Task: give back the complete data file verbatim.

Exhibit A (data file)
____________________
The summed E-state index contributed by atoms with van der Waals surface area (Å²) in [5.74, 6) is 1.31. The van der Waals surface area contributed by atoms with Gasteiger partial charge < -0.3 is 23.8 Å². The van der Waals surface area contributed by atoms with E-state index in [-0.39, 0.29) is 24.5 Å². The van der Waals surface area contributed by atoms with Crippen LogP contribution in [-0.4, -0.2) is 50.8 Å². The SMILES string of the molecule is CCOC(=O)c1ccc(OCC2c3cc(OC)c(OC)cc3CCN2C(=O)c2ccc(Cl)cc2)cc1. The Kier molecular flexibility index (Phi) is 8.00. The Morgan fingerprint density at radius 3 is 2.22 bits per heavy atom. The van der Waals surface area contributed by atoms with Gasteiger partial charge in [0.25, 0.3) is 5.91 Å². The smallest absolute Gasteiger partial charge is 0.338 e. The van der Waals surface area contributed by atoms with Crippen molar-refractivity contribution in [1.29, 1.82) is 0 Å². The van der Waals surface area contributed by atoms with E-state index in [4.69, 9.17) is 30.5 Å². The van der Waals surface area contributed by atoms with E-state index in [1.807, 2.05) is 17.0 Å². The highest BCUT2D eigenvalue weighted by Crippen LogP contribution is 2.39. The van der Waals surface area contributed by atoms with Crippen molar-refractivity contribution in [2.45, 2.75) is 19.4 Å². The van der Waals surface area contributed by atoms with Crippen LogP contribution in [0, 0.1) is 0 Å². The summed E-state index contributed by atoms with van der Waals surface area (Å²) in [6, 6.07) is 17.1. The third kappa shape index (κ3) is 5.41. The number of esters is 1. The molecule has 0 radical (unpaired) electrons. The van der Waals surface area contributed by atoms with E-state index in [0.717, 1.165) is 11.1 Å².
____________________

The summed E-state index contributed by atoms with van der Waals surface area (Å²) in [5.74, 6) is 1.31. The van der Waals surface area contributed by atoms with Gasteiger partial charge < -0.3 is 23.8 Å². The van der Waals surface area contributed by atoms with E-state index in [-0.39, 0.29) is 24.5 Å². The van der Waals surface area contributed by atoms with Crippen LogP contribution in [-0.4, -0.2) is 50.8 Å². The SMILES string of the molecule is CCOC(=O)c1ccc(OCC2c3cc(OC)c(OC)cc3CCN2C(=O)c2ccc(Cl)cc2)cc1. The Kier molecular flexibility index (Phi) is 8.00. The Morgan fingerprint density at radius 3 is 2.22 bits per heavy atom. The van der Waals surface area contributed by atoms with Gasteiger partial charge in [0.25, 0.3) is 5.91 Å². The smallest absolute Gasteiger partial charge is 0.338 e. The van der Waals surface area contributed by atoms with Crippen molar-refractivity contribution in [1.29, 1.82) is 0 Å². The van der Waals surface area contributed by atoms with E-state index in [4.69, 9.17) is 30.5 Å². The van der Waals surface area contributed by atoms with E-state index in [1.807, 2.05) is 17.0 Å². The highest BCUT2D eigenvalue weighted by Crippen LogP contribution is 2.39. The van der Waals surface area contributed by atoms with Crippen molar-refractivity contribution in [2.45, 2.75) is 19.4 Å². The van der Waals surface area contributed by atoms with Crippen LogP contribution in [0, 0.1) is 0 Å². The summed E-state index contributed by atoms with van der Waals surface area (Å²) in [6, 6.07) is 17.1. The third kappa shape index (κ3) is 5.41. The number of esters is 1. The molecule has 0 radical (unpaired) electrons. The van der Waals surface area contributed by atoms with E-state index in [0.717, 1.165) is 11.1 Å².